Aaron: This is Talkin’ to America. I’m your host, Aaron
Zelman. Our guest today is Richard Celata. He is the owner of KT Ordnance.
They are famous, perhaps infamous now at this point for making firearm
parts, chunks of metal, that people can buy to make their own gun, and
the government doesn’t like that, so Richard is going to talk
to us today about what happened to him because the government decided
to act in a criminal manner.
Richard, how are you?
Richard: I am fine Aaron. Thank you for having me on.
Aaron: Richard, why don’t you start with the basics and tell
us what happened on June 6th?
Richard: On June 6th we were raided by the ATF, the FBI, and the Canadian
ATF. The search warrant said that they were looking for firearms and
other items pertaining to the manufacturer of sale and receipt of such
items. They also claimed that we were manufacturing without a license,
which obviously isn’t true because we don’t make anything
that requires a license. All our products are nonlicensable.
Aaron: Can you describe the raid and what was said to you and how they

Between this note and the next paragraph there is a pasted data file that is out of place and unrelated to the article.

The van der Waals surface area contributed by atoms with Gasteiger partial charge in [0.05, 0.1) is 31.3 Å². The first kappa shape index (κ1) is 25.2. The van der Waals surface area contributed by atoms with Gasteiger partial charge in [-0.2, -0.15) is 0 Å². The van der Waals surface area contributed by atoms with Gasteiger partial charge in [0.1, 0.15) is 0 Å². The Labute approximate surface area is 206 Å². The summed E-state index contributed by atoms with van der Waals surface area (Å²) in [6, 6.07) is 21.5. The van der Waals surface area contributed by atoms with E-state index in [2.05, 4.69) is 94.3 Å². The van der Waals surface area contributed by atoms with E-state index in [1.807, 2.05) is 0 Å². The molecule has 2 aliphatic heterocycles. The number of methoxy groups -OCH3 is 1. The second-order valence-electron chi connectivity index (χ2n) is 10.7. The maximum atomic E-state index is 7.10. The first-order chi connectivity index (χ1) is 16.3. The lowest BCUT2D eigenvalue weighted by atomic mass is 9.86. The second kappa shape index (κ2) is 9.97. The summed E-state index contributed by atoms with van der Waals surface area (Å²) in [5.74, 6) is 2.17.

reacted and things they did?
Richard: At the beginning of the raid, I was called in by the sheriff
on false pretences to speak about some political issues that I wanted
to talk to the sheriff about and assuming that is what the meeting was
about, I brought my literature, which was 10 or 15 items, one being
“Innocents Betrayed” and several other JPFO DVDs and also
two constitutional study courses and pocket constitutions, which were
all deemed subversive and seditious by the FBI.
Aaron: Now do you have any speculations as to why they thought that
“Innocents Betrayed”, which is our documentary film showing
the connection between gun registration, confiscation, governments going
bad and then governments murdering people, would be considered subversive
by the FBI.
Richard: I am not sure. Probably because that is exactly what it tells
them and exposes them for what they really are.
Aaron: Did the ATF also think that “Innocents Betrayed”